The problem with understanding of creation is that it is just an interplay between Space and Time. These two are inextricably linked to our creation – past and future. Despite what we think the scientists claim, the truth is that we are nowhere close to understanding to the absolute micro and the absolute macro.
Now, given the inconsistencies between how the past and future might be linked and the effects of entropy, there seems to be new thinking making rounds everyday. Here is another thinking that this article in Scientific American talks about – that Universe maybe not just be expanding and contracting but also maybe turning inside out when it reaches one “end” just like you could turn a balloon inside out and blow it from the other side. On both the sides it might seem as though this was the only experience little realizing that the arrow of time not be a straight line after all!
Some cosmologists imagine that the universe went through a “bounce.” Before this event, space was contracting, but instead of simply crashing to a point of infinite density, new physical principles—quantum gravity, extra dimensions, string theory or other exotic phenomena—kicked in to save the day at the last minute, and the universe came out the other side into what we now perceive as the big bang. Though intriguing, bouncing cosmologies do not explain the arrow of time. Either entropy was increasing as the prior universe approached the crunch—in which case the arrow of time stretches infinitely far into the past—or the entropy was decreasing, in which case an unnatural low-entropy condition occurred in the middle of the universe’s history (at the bounce). Either way, we have again passed the buck on the question of why the entropy near what we call the big bang was small.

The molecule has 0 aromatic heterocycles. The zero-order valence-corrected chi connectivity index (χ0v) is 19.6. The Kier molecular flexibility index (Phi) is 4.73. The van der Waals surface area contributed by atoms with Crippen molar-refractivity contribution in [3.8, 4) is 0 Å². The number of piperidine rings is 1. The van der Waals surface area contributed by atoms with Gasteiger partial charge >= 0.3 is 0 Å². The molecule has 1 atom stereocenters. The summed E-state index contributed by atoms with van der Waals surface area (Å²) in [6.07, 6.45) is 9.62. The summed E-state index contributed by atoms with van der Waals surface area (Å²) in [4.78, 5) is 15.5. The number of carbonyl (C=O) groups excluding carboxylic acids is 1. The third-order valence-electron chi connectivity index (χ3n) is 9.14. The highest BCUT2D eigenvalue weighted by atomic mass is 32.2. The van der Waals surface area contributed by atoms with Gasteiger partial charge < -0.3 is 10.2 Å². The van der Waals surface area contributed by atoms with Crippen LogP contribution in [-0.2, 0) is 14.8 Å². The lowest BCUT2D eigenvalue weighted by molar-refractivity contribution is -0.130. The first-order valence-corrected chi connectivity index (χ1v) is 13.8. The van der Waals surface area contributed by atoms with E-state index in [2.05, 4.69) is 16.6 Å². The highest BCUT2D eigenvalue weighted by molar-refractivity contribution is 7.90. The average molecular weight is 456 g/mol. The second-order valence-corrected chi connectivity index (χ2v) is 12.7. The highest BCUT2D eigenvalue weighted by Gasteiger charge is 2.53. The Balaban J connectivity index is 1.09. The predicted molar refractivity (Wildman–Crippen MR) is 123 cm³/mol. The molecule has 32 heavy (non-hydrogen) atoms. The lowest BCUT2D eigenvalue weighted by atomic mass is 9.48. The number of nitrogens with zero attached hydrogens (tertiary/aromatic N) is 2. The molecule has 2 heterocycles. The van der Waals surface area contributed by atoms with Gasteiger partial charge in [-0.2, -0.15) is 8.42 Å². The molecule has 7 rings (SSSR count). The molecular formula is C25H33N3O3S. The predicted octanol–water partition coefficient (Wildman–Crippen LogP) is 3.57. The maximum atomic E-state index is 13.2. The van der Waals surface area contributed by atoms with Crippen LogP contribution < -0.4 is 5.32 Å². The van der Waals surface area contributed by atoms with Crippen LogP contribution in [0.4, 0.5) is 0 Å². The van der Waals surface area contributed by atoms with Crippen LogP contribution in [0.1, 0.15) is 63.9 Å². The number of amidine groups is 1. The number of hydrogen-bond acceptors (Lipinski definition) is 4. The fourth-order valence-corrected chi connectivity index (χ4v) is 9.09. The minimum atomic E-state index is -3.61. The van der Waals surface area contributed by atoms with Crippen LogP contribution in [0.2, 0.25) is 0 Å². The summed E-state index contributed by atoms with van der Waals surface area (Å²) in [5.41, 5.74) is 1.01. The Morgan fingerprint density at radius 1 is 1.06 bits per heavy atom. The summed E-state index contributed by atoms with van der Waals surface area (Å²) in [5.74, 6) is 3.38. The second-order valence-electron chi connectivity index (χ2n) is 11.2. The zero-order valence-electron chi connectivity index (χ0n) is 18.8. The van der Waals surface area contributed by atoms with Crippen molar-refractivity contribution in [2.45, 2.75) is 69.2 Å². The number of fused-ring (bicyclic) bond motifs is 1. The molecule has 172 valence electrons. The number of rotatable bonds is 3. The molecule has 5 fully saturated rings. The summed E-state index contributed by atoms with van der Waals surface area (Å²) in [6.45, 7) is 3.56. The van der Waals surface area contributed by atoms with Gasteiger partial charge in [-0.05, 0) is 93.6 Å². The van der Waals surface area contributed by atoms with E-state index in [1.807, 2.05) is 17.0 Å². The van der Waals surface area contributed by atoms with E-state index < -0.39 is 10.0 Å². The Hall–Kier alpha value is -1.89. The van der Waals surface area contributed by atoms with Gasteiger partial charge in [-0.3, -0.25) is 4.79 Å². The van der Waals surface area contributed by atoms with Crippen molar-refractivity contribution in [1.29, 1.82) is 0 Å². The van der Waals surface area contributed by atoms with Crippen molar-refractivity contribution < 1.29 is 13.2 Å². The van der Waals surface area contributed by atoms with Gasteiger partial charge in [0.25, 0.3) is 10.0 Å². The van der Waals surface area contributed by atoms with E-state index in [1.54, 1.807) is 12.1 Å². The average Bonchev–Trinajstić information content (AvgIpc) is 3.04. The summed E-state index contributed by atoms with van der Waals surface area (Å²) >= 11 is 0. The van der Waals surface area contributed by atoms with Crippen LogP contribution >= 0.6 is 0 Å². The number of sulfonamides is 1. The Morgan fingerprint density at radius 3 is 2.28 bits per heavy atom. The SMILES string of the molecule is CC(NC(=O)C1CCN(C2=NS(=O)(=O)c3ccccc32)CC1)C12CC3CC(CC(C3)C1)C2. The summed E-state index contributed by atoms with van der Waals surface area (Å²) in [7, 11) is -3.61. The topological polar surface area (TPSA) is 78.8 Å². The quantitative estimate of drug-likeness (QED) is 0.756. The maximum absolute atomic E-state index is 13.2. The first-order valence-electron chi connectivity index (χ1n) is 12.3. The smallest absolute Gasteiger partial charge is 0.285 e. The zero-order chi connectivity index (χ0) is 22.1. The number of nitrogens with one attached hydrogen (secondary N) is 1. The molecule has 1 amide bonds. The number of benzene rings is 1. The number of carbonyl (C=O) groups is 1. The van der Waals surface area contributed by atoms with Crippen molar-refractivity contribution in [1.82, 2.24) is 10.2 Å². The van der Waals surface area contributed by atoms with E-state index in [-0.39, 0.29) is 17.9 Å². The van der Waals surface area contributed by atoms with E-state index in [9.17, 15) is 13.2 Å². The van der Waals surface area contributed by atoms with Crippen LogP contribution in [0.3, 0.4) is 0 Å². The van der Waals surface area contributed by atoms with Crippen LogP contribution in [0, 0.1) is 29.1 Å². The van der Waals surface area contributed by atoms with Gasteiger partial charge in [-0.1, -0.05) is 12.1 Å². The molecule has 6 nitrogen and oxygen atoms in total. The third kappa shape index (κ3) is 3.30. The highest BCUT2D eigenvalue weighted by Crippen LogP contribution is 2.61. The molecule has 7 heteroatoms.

Instead let us suppose that the universe started in a high-entropy state, which is its most natural state. A good candidate for such a state is empty space. Like any good high-entropy state, the tendency of empty space is to just sit there, unchanging. So the problem is: How do we get our current universe out of a desolate and quiescent spacetime? The secret might lie in the existence of dark energy.
In the presence of dark energy, empty space is not completely empty. Fluctuations of quantum fields give rise to a very low temperature—enormously lower than the temperature of today’s universe but nonetheless not quite absolute zero. All quantum fields experience occasional thermal fluctuations in such a universe. That means it is not perfectly quiescent; if we wait long enough, individual particles and even substantial collections of particles will fluctuate into existence, only to once again disperse into the vacuum. (These are real particles, as opposed to the short-lived “virtual” particles that empty space contains even in the absence of dark energy.)
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